Spenser's The Faerie Queene, Book I eBook

This eBook from the Gutenberg Project consists of approximately 285 pages of information about Spenser's The Faerie Queene, Book I.


Whom when his Lady saw, to him she ran 370
  With hasty joy:  to see him made her glad,
  And sad to view his visage pale and wan,
  Who earst in flowres of freshest youth was clad. 
  Tho when her well of teares she wasted had,
  She said, Ah dearest Lord, what evill starre[*] 375
  On you hath fround, and pourd his influence bad,
  That of your selfe ye thus berobbed arre,
And this misseeming hew your manly looks doth marre?


But welcome now my Lord, in wele or woe,
  Whose presence I have lackt too long a day; 380
  And fie on Fortune mine avowed foe,[*]
  Whose wrathful wreakes them selves doe now alay. 
  And for these wrongs shall treble penaunce pay
  Of treble good:  good growes of evils priefe.[*]
  The chearelesse man, whom sorrow did dismay, 385
  Had no delight to treaten of his griefe;
His long endured famine needed more reliefe.


Faire Lady, then said that victorious knight,
  The things, that grievous were to do, or beare,
  Them to renew, I wote, breeds no delight; 390
  Best musicke breeds delight[*] in loathing eare: 
  But th’ onely good, that growes of passed feare,
  Is to be wise, and ware of like agein. 
  This dayes ensample hath this lesson deare
  Deepe written in my heart with yron pen, 395
That blisse may not abide in state of mortall men.


Henceforth sir knight, take to you wonted strength,
  And maister these mishaps with patient might;
  Loe where your foe lyes stretcht in monstrous length,
  And loe that wicked woman in your sight, 400
  The roote of all your care, and wretched plight,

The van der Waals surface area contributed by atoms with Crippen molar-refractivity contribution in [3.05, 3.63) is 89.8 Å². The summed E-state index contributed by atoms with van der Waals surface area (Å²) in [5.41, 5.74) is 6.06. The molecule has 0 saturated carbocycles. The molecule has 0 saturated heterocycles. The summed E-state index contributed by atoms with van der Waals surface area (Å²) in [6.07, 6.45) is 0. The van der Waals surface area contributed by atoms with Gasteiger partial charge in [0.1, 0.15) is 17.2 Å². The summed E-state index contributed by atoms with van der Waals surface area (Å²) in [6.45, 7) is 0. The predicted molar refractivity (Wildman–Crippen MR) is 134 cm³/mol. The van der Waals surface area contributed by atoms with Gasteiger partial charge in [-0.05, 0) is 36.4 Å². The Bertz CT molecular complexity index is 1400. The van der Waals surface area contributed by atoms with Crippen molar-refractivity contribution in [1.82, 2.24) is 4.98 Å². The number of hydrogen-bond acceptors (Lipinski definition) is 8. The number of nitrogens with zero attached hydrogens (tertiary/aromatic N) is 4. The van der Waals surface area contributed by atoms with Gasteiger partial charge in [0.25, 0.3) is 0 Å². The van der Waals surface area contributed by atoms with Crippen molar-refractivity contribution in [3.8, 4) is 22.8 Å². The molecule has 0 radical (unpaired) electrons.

Now in your powre, to let her live, or dye. 
  To do her dye (quoth Una) were despight,
  And shame t’avenge so weake an enimy;
But spoile her of her scarlot robe, and let her fly. 405


So as she bad, that witch they disaraid,[*]
  And robd of royall robes, and purple pall,
  And ornaments that richly were displaid;
  Ne spared they to strip her naked all. 
  Then when they had despoiled her tire and call, 410
  Such as she was, their eyes might her behold,
  That her misshaped parts did them appall,
  A loathly, wrinckled hag, ill favoured, old,
Whose secret filth good manners biddeth not be told.

* * * * *


Which when the knights beheld, amazd they were, 415
  And wondred at so fowle deformed wight. 
  Such then (said Una) as she seemeth here,
  Such is the face of falshood, such the sight
  Of fowle Duessa, when her borrowed light
  Is laid away, and counterfesaunce knowne. 420
  Thus when they had the witch disrobed quight,
  And all her filthy feature open showne,
They let her goe at will, and wander wayes unknowne.

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Spenser's The Faerie Queene, Book I from Project Gutenberg. Public domain.
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